Significantly improved progression-free survival with cabozantinib in patients with previously treated radioiodine-refractory differentiated thyroid cancer
Results of the phase III pivotal COSMIC-311, evaluating single-agent cabozantinib in patients with radioiodine-refractory differentiated thyroid cancer who progressed after up to two prior vascular endothelial growth factor receptor-targeted therapies, indicate that cabozantinib significantly delays disease progression without any unexpected toxicities.
Patients with radioiodine (RAI)-refractory differentiated thyroid cancer (DTC) who progress on prior VEGFR-targeted therapies have a poor prognosis and limited therapeutic options. Cabozantinib is an inhibitor of VEGFR2, MET, AXL, and RET, which are all implicated in the pathogenesis of DTC. In line with this, cabozantinib showed clinical activity in patients with RAI-refractory DTC in early-phase studies. Based on these findings, the phase III COSMIC-311 study evaluated the efficacy and safety of cabozantinib versus placebo in patients with RAI-refractory DTC who had progressed during or after prior VEGFR-targeted therapy.
COSMIC-311 study design
In this double-blind, phase III trial, patients were randomised (2:1) to receive cabozantinib (60 mg once daily) or placebo. Patients randomised to placebo could cross over to open-label cabozantinib upon progression as confirmed by the blinded independent radiology committee (BIRC) per RECIST 1.1 criteria. In order to be eligible, patients had to have locally advanced or metastatic DTC, which is RAI-refractory or –ineligible. Patients (≥16 years) had to be pretreated with lenvatinib or sorafenib for DTC and have disease progression during or following treatment with up to two prior VEGFR inhibitors. Other inclusion criteria include an ECOG performance status of 0 to 1 and a serum thyroid-stimulating hormone level below 0.5 mIU/L. The co-primary endpoints were objective response rate (ORR) in the first 100 randomised patients and progression-free survival (PFS) in all randomised patients. A prespecified interim PFS analysis was planned for the intention to treat population at the time of the primary ORR analysis. Tumours were assessed every eight weeks for the first twelve months, then every twelve weeks per RECIST v1.1. Treatment was given until there was no longer clinical benefit or until intolerable toxicity.
Progression-free survival and objective response rates
As of August 19th, 2020, 125 patients had been randomised to the cabozantinib arm and 62 to the placebo arm. Median age of study participants was 66 year, 55% were female and 63% received prior lenvatinib. Of note, patients in the cabozantinib arm had a higher percentage of bone and liver metastases, which are often associated with a poorer prognosis. After a median follow-up of 6.2 months, the primary endpoint of PFS was met at the planned interim analysis, with cabozantinib demonstrating a significant improvement over placebo (HR[96%CI]: 0.22[0.13-0.36], p< 0.0001). Since this interim analysis rejected the null hypothesis, this PFS is considered to be the final PFS and further patient enrolment was stopped. The median for PFS was not reached in the cabozantinib arm and was reported at 1.9 months in the placebo arm. Cabozantinib was favoured over placebo for all pre-specified subgroups, including age below or above 65 years, prior lenvatinib treatment and the number of prior VEGFR tyrosine kinase inhibitors. The ORR was 15% for cabozantinib (all partial responses) as compared to 0% for placebo (p=0.028) but did not meet the prespecified criteria for statistical significance (p<0.01). Stable disease for at least sixteen weeks was obtained in 45% of patients in the cabozantinib arm vs. 27% in the placebo arm. At six months minimum follow-up, any reduction from baseline in target lesions was reported for 76% of patients treated with cabozantinib, as compared to only 29% of patients who received placebo. Finally, despite cross-over, a favourable OS trend was observed for cabozantinib vs. placebo (HR [95%CI]: 0.54 [0.27–1.11]).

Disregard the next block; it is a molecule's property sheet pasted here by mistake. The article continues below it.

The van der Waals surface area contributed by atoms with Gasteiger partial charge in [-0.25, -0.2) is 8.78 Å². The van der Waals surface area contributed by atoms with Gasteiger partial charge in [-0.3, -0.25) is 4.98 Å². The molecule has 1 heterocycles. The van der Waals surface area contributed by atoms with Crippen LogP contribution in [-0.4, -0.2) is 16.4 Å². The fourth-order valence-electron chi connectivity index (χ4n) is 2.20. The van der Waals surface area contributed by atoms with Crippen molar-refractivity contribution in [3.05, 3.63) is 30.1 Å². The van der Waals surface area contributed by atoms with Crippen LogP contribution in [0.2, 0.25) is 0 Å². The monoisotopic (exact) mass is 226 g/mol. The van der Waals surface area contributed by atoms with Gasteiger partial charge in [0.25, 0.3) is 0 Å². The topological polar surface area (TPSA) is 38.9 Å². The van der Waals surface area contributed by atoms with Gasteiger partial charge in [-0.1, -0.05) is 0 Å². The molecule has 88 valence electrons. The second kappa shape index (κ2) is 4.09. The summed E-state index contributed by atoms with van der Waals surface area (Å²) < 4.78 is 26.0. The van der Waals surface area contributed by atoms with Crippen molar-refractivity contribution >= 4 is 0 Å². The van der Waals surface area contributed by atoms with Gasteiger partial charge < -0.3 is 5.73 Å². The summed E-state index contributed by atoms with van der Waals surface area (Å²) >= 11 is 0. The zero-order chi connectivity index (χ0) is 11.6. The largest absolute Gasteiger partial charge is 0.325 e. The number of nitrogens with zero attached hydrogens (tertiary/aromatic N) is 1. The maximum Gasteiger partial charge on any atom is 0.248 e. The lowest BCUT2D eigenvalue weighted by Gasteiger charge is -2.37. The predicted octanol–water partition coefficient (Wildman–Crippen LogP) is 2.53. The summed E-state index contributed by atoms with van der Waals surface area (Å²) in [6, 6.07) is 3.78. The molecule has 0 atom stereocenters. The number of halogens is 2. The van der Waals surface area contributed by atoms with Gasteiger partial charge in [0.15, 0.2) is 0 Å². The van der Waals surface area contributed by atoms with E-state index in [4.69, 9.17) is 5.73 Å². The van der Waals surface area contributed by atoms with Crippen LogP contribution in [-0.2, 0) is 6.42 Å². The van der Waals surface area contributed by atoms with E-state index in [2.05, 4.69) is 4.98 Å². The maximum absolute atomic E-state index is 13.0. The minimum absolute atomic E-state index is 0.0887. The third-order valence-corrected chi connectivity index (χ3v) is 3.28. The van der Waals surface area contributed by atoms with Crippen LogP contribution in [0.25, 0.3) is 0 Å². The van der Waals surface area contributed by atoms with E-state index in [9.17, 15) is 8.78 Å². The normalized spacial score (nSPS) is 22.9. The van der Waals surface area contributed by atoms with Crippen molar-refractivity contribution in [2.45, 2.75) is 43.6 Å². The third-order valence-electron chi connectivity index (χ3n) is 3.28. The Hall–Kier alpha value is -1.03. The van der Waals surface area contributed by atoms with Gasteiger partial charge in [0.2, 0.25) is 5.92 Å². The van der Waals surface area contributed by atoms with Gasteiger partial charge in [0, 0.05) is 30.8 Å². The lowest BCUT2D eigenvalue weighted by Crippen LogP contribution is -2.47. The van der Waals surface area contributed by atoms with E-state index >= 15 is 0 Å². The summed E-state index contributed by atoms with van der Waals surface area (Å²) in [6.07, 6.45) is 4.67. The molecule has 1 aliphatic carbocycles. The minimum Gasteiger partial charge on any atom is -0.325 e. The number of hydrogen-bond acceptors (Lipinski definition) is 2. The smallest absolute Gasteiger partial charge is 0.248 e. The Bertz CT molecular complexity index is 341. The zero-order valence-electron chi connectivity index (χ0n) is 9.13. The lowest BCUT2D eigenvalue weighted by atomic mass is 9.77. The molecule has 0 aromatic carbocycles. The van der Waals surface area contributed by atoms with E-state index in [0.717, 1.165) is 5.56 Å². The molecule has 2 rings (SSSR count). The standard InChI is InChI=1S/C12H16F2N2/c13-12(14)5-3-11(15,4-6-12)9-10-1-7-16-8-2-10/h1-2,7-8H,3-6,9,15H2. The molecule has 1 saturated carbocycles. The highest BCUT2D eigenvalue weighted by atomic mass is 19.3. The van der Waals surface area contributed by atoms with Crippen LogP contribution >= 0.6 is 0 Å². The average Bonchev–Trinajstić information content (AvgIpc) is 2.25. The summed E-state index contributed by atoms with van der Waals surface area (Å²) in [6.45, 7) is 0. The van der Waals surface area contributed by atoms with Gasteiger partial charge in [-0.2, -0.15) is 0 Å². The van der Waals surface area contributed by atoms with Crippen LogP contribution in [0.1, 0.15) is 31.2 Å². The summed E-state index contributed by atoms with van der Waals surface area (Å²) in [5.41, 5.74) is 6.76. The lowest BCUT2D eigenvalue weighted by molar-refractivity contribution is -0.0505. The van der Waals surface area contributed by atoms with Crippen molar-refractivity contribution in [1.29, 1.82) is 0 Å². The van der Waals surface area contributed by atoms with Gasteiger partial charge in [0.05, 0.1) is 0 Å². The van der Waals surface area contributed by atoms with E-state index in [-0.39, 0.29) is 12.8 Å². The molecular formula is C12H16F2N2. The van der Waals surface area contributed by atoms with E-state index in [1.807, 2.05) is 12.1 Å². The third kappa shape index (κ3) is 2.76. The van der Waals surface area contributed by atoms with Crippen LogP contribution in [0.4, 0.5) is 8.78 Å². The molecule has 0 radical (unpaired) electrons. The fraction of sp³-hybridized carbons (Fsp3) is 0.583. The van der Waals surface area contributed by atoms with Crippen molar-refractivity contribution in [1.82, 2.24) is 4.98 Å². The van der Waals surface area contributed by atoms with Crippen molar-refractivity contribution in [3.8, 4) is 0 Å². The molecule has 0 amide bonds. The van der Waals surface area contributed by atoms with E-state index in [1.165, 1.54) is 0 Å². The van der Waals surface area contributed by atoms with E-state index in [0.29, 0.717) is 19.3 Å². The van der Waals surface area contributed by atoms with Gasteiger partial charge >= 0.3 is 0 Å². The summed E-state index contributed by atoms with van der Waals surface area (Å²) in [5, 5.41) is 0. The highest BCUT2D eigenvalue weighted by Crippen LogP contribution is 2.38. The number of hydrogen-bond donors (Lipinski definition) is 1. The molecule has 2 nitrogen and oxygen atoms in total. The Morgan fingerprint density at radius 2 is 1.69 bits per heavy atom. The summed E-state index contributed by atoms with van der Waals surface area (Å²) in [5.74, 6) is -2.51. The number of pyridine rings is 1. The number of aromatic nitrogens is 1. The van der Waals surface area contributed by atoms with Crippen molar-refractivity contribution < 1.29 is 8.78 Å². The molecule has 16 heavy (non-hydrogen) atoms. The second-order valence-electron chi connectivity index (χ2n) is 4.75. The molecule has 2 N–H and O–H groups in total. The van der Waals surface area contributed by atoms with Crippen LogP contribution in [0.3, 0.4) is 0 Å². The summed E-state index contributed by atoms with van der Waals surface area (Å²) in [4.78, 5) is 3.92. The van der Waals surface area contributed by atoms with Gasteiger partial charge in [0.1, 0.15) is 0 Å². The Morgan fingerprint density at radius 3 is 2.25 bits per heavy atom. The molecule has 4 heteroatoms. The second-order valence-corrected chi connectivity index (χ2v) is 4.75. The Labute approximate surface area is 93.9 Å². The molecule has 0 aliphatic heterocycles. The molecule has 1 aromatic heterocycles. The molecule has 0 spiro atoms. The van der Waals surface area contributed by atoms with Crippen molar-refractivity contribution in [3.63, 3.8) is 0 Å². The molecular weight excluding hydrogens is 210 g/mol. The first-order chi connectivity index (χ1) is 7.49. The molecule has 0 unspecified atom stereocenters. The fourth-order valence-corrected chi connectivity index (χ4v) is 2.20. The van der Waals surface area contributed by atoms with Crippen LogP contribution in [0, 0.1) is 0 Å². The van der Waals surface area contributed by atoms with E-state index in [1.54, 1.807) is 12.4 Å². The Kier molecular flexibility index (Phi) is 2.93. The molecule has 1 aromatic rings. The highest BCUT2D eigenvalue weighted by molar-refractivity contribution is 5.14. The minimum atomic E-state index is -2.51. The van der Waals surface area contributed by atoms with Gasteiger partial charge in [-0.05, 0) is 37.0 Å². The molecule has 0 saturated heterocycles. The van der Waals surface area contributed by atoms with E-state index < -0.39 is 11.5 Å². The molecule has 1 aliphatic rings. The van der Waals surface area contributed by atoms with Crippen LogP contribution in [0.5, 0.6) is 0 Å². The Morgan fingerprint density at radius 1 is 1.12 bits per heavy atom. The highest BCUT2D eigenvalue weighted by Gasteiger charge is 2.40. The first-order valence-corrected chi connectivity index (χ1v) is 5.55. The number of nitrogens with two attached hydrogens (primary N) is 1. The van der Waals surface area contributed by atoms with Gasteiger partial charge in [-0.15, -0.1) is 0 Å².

The median duration of exposure was 4.4 months for cabozantinib and 2.3 months for placebo. Dose reductions due to any grade adverse events (AEs) occurred in 57% of patients with cabozantinib and in 5% of patients with placebo. Treatment discontinuations due to AEs not related to disease progression occurred in 5% of patients with cabozantinib vs. 0% with placebo. Treatment-emergent adverse events (TEAEs) of any grade with higher occurrences in the cabozantinib vs. placebo arm included diarrhoea (51% vs. 3%), hand-foot skin reaction (46% vs. 0%), hypertension (28% vs. 5%), fatigue (27% vs. 8%), and nausea (24% vs. 2%). Grade 3/4 AEs were experienced by 57% of patients with cabozantinib as compared to 26% of patients with placebo. No treatment-related deaths occurred in either arm.
Cabozantinib demonstrated a clinically and statistically significant improvement in PFS over placebo in patients with RAI-refractory DTC after prior VEGFR-targeted therapy without inducing unexpected toxicities. The ORR favoured cabozantinib over placebo, although this difference was not statistically significant. These results support cabozantinib as a potential new treatment option for previously treated RAI-refractory DTC.
Brose MS, et al. Cabozantinib versus placebo in patients with radioiodine-refractory differentiated thyroid cancer who have progressed after prior VEGFR-targeted therapy: Results from the phase 3 COSMIC-311 trial. Presented at ASCO 2021; Abstract 6001.